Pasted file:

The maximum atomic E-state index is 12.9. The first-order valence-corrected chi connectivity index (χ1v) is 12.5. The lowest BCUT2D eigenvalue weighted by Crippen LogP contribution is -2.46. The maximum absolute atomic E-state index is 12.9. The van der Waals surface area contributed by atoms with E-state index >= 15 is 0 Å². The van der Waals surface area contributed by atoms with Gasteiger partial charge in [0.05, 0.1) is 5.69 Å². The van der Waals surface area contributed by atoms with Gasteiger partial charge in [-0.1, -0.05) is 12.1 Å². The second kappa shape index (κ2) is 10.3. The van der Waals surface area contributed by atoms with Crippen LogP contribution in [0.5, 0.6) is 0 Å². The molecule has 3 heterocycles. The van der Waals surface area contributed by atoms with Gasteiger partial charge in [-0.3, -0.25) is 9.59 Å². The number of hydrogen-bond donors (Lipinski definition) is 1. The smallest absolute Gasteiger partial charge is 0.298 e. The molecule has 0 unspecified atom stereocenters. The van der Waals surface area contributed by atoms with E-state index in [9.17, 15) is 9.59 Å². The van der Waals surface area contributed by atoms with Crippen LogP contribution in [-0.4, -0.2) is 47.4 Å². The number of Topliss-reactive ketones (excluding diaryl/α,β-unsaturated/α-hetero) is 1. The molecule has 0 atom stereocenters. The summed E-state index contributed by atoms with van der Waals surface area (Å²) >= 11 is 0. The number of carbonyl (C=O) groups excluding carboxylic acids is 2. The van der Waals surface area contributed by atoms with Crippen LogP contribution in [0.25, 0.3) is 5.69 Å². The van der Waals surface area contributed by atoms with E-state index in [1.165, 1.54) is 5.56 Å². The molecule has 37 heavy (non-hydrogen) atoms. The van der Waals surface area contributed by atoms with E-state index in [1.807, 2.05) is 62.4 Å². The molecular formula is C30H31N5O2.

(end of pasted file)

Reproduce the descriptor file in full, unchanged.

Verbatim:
The maximum atomic E-state index is 12.9. The first-order valence-corrected chi connectivity index (χ1v) is 12.5. The lowest BCUT2D eigenvalue weighted by Crippen LogP contribution is -2.46. The maximum absolute atomic E-state index is 12.9. The van der Waals surface area contributed by atoms with E-state index >= 15 is 0 Å². The van der Waals surface area contributed by atoms with Gasteiger partial charge in [0.05, 0.1) is 5.69 Å². The van der Waals surface area contributed by atoms with Gasteiger partial charge in [-0.1, -0.05) is 12.1 Å². The second kappa shape index (κ2) is 10.3. The van der Waals surface area contributed by atoms with Crippen LogP contribution in [0.5, 0.6) is 0 Å². The molecule has 3 heterocycles. The van der Waals surface area contributed by atoms with Gasteiger partial charge in [-0.3, -0.25) is 9.59 Å². The number of hydrogen-bond donors (Lipinski definition) is 1. The smallest absolute Gasteiger partial charge is 0.298 e. The molecule has 0 unspecified atom stereocenters. The van der Waals surface area contributed by atoms with E-state index in [9.17, 15) is 9.59 Å². The van der Waals surface area contributed by atoms with Crippen LogP contribution in [-0.4, -0.2) is 47.4 Å². The number of Topliss-reactive ketones (excluding diaryl/α,β-unsaturated/α-hetero) is 1. The molecule has 0 atom stereocenters. The summed E-state index contributed by atoms with van der Waals surface area (Å²) >= 11 is 0. The number of carbonyl (C=O) groups excluding carboxylic acids is 2. The van der Waals surface area contributed by atoms with Crippen LogP contribution in [0.25, 0.3) is 5.69 Å². The van der Waals surface area contributed by atoms with E-state index in [1.165, 1.54) is 5.56 Å². The molecule has 37 heavy (non-hydrogen) atoms. The van der Waals surface area contributed by atoms with E-state index in [1.807, 2.05) is 62.4 Å². The molecular formula is C30H31N5O2.